To provide means for indicating the existence of a broken lead to the detector units, or a short between leads or to ground (except for a short between the power lead P and ground, which will blow the main fuse) the line terminating unit 18 is provided, connected to the extreme ends of the three leads. The resistors 28 and 30 which are connected across the power source, have values such that a voltage at the junction 32 is established which is about half of the alarm voltage. In a typical installation, the power source may be 28 volts, the alarm voltage 14 volts, and the supervisory voltage 8.5 volts.
Hence during standby conditions, when no appreciable radiation is falling on the photo-cells, they have a very high impedance, for example, 500 megohms in the dark, and several thousand ohms in daylight. Therefore, during such conditions, substantially no current flows through the detectors, however some current flows through the resistors 28 and 30 from the lead P to the lead G.
If any one of the three leads are broken, or shorted to each other or to ground (with the exception of shorting of the power lead P to ground as mentioned above) one of two conditions will result: either the supervisory voltage will be lost or full or nearly full line voltage will appear on the signal lead.
Full or nearly full supply voltage will appear on the signal lead S if the power lead P is shorted to the signal lead, or if the ground wire is broken, since substantially no current flows in the signal lead.
Loss of the 8.5 volt supervisory signal on line S will occur if the power lead P is broken, if the signal lead S is broken, or if the signal lead is shorted to ground.
The supervisory unit 10 is provided with means for passing an alarm signal to the alarm actuating unit, means for providing an indication if the supervisory voltage is lost from the signal lead or if full or substantially full line voltage appears on the signal lead, and means for preventing an alarm signal from being passed to the alarm actuating unit if a voltage a predetermined amount higher than the alarm voltage appears on the signal lead.
The input to the supervisory unit from lead S is to the base of transistor T1, the collector of which is connected to the power lead P and the emitter of which is connected through resistor R1 to the base of transistor T2 and to the alarm actuating unit through diode D2. Transistor T2 is connected in amplifying configuration to transistors T3 and T4. The emitter-collector circuit of transistor T4 is connected in series with a relay K1 across the power source. The relay K1 has normally open contacts K1X1 and normally closed contacts K1X2 for controlling external circuits in any desired manner, and normally open contacts K1X3 for a purpose to appear hereinafter.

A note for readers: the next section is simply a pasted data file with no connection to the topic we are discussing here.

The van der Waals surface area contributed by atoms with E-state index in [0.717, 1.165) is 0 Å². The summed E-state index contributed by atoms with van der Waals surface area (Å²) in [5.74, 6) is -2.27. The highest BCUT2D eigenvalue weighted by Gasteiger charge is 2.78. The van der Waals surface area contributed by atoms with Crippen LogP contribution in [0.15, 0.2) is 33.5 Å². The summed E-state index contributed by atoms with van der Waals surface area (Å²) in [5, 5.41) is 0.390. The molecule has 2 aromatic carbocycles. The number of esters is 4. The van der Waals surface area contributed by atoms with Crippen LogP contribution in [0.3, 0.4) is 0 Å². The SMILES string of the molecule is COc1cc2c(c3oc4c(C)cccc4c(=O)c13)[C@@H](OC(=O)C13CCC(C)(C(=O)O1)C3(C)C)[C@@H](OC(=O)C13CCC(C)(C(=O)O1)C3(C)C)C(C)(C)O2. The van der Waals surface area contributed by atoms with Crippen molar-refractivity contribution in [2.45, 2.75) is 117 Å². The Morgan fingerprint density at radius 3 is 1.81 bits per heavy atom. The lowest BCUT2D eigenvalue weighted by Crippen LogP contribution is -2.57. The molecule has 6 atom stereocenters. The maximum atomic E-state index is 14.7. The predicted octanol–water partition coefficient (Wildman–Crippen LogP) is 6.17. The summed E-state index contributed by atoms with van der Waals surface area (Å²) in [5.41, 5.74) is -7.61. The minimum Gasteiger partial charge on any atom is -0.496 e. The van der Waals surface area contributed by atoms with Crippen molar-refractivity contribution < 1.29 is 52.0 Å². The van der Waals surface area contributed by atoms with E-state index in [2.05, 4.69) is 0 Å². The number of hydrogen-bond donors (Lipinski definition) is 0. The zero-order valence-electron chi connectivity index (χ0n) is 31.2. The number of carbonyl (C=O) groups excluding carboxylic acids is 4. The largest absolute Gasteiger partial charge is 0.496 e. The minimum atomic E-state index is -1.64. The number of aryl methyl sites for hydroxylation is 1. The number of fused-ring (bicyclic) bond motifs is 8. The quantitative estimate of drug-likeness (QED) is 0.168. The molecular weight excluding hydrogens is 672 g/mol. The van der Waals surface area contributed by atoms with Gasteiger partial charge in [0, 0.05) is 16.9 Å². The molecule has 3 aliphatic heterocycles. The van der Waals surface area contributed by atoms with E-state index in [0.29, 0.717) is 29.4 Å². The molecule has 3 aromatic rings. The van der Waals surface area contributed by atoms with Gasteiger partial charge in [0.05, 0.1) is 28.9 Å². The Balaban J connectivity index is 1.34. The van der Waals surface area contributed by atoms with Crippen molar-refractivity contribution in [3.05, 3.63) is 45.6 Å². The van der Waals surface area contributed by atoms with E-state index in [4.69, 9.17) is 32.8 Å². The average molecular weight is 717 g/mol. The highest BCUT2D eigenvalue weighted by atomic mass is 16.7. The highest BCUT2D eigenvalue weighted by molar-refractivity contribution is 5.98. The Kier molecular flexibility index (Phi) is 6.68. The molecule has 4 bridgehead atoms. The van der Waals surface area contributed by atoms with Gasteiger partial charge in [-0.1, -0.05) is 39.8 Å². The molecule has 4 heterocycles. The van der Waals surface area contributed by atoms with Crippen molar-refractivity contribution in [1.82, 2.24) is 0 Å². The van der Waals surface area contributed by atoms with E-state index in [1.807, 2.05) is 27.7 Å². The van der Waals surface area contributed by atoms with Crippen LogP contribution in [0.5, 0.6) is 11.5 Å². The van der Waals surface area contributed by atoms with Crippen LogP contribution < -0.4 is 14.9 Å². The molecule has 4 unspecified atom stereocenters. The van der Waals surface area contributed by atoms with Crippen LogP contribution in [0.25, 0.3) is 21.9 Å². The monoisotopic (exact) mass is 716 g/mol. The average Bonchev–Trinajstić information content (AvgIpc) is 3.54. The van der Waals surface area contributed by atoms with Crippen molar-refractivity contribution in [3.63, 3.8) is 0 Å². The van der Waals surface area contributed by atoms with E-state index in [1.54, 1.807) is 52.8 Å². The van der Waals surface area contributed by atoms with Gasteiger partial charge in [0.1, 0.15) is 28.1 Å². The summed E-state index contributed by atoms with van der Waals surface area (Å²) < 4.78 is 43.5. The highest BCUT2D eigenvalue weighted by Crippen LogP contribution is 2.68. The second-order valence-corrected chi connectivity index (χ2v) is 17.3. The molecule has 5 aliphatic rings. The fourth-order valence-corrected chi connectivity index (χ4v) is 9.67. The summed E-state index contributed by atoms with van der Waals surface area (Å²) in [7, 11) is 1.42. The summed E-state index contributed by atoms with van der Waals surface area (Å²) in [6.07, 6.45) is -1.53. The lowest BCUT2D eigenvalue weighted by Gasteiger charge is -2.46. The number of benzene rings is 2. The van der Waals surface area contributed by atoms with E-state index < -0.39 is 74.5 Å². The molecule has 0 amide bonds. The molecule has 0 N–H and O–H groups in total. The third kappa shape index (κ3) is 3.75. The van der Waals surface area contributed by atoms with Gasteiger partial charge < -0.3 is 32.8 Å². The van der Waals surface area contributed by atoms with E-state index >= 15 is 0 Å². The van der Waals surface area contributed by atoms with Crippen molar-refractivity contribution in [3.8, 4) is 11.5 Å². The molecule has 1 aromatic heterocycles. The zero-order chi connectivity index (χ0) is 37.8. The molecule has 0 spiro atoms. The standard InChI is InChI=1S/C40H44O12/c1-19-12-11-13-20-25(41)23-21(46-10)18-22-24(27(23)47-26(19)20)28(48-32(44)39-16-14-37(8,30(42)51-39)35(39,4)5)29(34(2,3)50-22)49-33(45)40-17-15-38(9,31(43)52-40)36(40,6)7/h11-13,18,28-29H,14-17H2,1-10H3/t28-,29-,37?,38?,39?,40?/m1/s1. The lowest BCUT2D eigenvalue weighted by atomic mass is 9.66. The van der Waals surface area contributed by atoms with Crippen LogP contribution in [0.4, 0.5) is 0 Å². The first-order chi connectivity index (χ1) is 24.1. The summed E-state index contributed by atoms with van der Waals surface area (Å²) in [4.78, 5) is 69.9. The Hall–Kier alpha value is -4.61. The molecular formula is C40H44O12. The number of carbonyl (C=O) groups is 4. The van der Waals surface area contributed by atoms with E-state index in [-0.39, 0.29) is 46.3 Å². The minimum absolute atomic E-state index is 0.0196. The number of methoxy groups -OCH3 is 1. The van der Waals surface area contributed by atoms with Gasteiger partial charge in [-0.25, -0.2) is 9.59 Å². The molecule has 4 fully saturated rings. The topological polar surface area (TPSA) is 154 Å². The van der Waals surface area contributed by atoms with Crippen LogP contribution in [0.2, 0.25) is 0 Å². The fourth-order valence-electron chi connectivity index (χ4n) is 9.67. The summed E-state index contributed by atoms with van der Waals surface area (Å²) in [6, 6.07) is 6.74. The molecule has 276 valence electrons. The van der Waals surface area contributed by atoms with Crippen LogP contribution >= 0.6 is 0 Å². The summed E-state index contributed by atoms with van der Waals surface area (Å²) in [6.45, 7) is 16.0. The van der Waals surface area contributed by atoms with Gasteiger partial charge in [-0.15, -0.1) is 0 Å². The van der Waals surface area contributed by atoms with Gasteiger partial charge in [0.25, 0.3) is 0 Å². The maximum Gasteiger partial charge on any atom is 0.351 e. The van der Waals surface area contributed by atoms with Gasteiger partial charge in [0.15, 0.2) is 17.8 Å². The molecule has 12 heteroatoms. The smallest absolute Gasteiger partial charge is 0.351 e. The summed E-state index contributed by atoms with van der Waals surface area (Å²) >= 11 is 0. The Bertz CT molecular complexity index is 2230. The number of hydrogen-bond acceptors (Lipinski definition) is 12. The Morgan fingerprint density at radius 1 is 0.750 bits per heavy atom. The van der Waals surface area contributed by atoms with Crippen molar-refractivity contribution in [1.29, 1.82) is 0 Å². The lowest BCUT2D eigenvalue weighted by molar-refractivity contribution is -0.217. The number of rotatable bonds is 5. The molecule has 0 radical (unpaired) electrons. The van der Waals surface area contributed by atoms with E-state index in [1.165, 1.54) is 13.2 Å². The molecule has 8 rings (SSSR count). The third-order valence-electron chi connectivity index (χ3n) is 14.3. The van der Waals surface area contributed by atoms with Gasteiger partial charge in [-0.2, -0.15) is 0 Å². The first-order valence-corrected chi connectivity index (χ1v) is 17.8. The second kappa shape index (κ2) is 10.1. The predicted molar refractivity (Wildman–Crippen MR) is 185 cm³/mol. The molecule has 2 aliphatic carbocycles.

The 8.5 volt signal which is applied to the lead S during standby operation maintains transistor T1 in conduction and the current flow in the emitter-collector circuit maintains sufficient voltage at the base of transistor T2 to maintain it in conduction, which also maintains T3 in conduction. So long as T3 conducts, there is also conduction in the emitter-collector circuit of T4 and consequently relay K1 is energized during standby condition.
The alarm actuating unit 14 has means to be described hereinafter for energizing an alarm when the voltage at the input thereto exceeds a predetermined value which, in the illustrated embodiment is approximately 14 volts.
With the 8.5 volt signal existing at the base of transistor T1 and the remaining part of the circuit in the condition described, when radiation from a fire falls on one or more of the detectors, the resistance of cell 20 drops and the voltage at the junction 24, and consequently the voltage at the base of transistor T1, rises. The resulting increase in conductivity through the emitter-collector circuit raises the voltage at the alarm actuating unit.
On failure of the 8.5 volt supervisory voltage for any of the above mentioned reasons, the resulting lack of bias voltage on the base of transistor T2 stops conduction therethrough so that transistor T2 and T3 are also turned off, dropping the bias voltage at transistor T4, which then stops conduction, de-energizing relay K1 and shifting contacts K1X1 and K1X2. The changing of condition of these contacts may be utilized in any convenient manner to give an indication that one or more of the detectors is inoperative.
It will be noted that if the defect in the line causing loss of the 8.5 volt signal occurs at a point electrically beyond one or more of the detectors, it will still be possible for the nearer detector to provide an alarm on the occurrence of a fire within its viewing area, since the increase in voltage thereby applied to the signal lead will bias transistor T1 into conduction so that the alarm voltage will appear at the input to the alarm actuating device.